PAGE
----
It poses a fundamental problem that the same drug is used as single-dose for prophylaxis and as part of subsequent ART. Unfortunately, neither extended combination prophylaxis regimens nor NNRTI-sparing ART using a protease inhibitor are currently realistic options in many resource-limited settings.
Of note, in the only woman who started ART during the observation period (Table 1, no. 9, start of NVP-containing treatment at month 6), resistant virus harbouring the Y181C mutation re-emerged under ART. In this woman infected with HIV-1-subtype C, drug-resistant virus was detectable early after NVP-SD intake (Y181C: 16% at week 2), disappeared and was still undetectable 9 months after the initiation of ART. However, 12 months after starting ART the majority of the viral population carried the Y181C mutation. Most likely, the resistant virus was selected, archived under NVP-SD and reappeared under the selection pressure of NVP-containing ART. Recently, it was shown that NVP-resistant HIV-1 arising after NVP-SD intake can indeed be archived as stably integrated provirus within the latent reservoir of resting CD4 cells .
Resistant viruses emerged in most women about 2 weeks after intake of NVP-SD. In one third of the women, however, drug-resistant virus was not detectable 2 weeks after NVP-SD intake but emerged later. Current WHO PMTCT guidelines recommend the additional postnatal intake of AZT and 3TC to reduce NVP resistance formation . According to our results a 1-week course will not be sufficient to avoid the development of NVP-resistant virus in a considerable proportion of women. Accordingly, other studies have shown that 7–10% of women still exhibited NVP-resistant virus 6 weeks after NVP-SD intake despite a postnatal 1-week course of AZT and 3TC , . This indicates that a 7-day postpartum course of AZT/3TC can diminish but not eliminate the selection of NVP resistance mutations. It is therefore conceivable that an extension of the postnatal drug intake could further diminish the emergence of NVP resistant virus. In fact, Lallemant et al. applied a 1-month postpartum course of AZT plus didanosine and almost completely prevented the selection of NVP-resistant HIV-1 (0% resistant virus using population sequencing and 1.8% resistant virus using a highly sensitive assay) . In this context it is important to note that none of the dual short-course antiretroviral prophylaxis regimens fully suppresses viral replication and all share the disadvantage of not preventing postnatal transmission via breastfeeding. Recently, the Kesho Bora study and other trials have proven that maternal highly active ART during pregnancy and breastfeeding efficiently reduces vertical transmission as well as the emergence of drug-resistant virus – thus maximizing future treatment options. These findings are reflected in the latest WHO PMTCT guidelines which recommend as one option highly active ART for all HIV positive pregnant women irrespective of their CD4 cell count . On the other hand, possible negative implications of highly active ART like higher rates of preterm delivery, lower birth weight and cardiac effects in infants have to be considered and counterbalanced –. It is crucial to define the best option for prevention of mother-to-child transmission in order to reduce the burden of HIV/AIDS in these most severely affected regions.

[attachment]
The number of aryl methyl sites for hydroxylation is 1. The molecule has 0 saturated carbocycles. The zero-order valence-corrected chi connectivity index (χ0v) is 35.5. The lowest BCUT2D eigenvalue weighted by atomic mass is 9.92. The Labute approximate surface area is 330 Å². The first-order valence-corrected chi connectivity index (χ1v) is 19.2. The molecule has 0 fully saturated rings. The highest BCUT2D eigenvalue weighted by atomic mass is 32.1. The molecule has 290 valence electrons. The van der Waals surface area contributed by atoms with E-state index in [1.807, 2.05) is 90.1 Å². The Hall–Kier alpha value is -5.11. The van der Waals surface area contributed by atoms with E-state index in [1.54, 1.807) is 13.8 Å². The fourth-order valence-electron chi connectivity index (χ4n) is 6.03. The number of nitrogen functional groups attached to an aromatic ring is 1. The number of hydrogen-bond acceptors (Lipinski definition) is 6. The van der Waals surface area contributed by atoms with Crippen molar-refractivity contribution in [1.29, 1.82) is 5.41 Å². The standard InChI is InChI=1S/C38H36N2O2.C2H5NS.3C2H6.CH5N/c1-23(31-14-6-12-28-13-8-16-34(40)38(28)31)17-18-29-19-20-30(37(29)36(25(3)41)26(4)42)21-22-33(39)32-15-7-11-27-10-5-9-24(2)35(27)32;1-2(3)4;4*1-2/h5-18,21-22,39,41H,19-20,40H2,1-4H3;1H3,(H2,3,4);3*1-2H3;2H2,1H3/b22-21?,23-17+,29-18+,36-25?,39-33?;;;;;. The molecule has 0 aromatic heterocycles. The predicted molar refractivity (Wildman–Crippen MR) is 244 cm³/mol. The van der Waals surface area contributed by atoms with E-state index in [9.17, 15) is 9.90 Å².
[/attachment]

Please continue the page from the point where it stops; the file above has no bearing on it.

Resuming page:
Conceived and designed the experiments: AH CK GH AK. Performed the experiments: AH. Analyzed the data: AH AK. Contributed reagents/materials/analysis tools: KM RK CK GH. Wrote the paper: AH CK GH AK. Performed the field study in Uganda: KM RK GH AK.